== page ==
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A wonderful page-turner written with humility, immediacy, and great style. Nothing came cheap and easy to McCandless, nor...

INTO THE WILD

The excruciating story of a young man on a quest for knowledge and experience, a search that eventually cooked his goose, told with the flair of a seasoned investigative reporter by Outside magazine contributing editor Krakauer (Eiger Dreams, 1990). 

Chris McCandless loved the road, the unadorned life, the Tolstoyan call to asceticism. After graduating college, he took off on another of his long destinationless journeys, this time cutting all contact with his family and changing his name to Alex Supertramp. He was a gent of strong opinions, and he shared them with those he met: "You must lose your inclination for monotonous security and adopt a helter-skelter style of life''; "be nomadic.'' Ultimately, in 1992, his terms got him into mortal trouble when he ran up against something—the Alaskan wild—that didn't give a hoot about Supertramp's worldview; his decomposed corpse was found 16 weeks after he entered the bush. Many people felt McCandless was just a hubris-laden jerk with a death wish (he had discarded his map before going into the wild and brought no food but a bag of rice). Krakauer thought not. Admitting an interest that bordered on obsession, he dug deep into McCandless's life. He found a willful, reckless, moody boyhood; an ugly little secret that sundered the relationship between father and son; a moral absolutism that agitated the young man's soul and drove him to extremes; but he was no more a nutcase than other pilgrims. Writing in supple, electric prose, Krakauer tries to make sense of McCandless (while scrupulously avoiding off-the-rack psychoanalysis): his risky behavior and the rites associated with it, his asceticism, his love of wide open spaces, the flights of his soul.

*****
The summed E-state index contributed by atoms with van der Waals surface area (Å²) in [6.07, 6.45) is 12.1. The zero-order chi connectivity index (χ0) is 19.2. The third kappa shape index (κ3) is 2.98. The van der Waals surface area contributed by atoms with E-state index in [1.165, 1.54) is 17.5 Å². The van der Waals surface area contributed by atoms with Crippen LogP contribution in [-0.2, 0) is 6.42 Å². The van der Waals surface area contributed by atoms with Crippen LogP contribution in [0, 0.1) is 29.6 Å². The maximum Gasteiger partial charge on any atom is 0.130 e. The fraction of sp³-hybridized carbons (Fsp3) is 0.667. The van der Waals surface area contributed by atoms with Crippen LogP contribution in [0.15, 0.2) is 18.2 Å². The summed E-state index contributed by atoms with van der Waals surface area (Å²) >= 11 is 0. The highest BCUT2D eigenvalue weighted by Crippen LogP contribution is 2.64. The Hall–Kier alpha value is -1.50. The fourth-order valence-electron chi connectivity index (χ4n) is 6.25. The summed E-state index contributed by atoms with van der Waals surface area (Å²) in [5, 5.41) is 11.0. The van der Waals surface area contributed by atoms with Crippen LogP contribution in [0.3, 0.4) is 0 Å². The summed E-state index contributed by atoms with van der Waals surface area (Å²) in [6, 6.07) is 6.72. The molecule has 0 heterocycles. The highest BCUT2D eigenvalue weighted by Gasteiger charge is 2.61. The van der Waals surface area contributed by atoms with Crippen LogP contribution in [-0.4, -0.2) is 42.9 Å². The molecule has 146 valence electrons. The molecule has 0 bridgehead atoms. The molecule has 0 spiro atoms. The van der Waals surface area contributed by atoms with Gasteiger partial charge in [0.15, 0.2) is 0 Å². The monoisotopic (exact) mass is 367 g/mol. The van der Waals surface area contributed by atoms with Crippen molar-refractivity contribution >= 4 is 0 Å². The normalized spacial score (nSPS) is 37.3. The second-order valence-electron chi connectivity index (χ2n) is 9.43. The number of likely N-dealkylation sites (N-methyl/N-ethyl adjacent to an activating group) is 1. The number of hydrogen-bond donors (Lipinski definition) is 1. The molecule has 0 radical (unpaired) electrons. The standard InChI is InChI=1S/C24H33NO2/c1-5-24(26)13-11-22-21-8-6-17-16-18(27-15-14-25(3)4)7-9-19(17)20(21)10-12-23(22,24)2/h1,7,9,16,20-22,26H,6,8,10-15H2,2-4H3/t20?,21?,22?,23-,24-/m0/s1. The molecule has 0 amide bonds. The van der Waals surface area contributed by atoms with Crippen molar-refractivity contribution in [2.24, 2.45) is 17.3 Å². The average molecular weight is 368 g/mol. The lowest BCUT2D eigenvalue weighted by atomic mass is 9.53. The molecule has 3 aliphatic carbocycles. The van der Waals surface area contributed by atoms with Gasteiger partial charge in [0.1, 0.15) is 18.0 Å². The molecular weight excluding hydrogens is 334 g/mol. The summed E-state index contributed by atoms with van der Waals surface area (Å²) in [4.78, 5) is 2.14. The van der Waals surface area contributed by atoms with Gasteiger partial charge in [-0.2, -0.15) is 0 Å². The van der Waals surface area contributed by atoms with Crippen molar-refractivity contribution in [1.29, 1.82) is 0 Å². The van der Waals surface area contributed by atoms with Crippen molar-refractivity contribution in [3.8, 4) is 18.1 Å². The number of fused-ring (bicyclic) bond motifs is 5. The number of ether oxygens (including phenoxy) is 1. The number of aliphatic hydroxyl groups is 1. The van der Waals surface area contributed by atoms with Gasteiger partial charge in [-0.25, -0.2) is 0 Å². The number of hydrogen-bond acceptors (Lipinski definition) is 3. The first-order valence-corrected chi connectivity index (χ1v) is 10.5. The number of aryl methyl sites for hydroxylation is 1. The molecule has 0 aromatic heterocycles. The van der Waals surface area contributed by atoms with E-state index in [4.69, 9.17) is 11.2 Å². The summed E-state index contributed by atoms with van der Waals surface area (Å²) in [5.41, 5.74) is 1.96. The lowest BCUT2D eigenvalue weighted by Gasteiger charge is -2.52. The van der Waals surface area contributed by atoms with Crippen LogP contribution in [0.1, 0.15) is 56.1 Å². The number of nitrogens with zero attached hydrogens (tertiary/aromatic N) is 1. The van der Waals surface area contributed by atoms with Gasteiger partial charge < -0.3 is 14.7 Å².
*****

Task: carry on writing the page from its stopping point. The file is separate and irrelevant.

A wonderful page-turner written with humility, immediacy, and great style. Nothing came cheap and easy to McCandless, nor will it to readers of Krakauer's narrative. (4 maps) (First printing of 35,000; author tour)

Pub Date: Jan. 1, 1996

ISBN: 0-679-42850-X

Page Count: 320

Publisher: Villard

Review Posted Online: May 20, 2010

Kirkus Reviews Issue: Oct. 15, 1995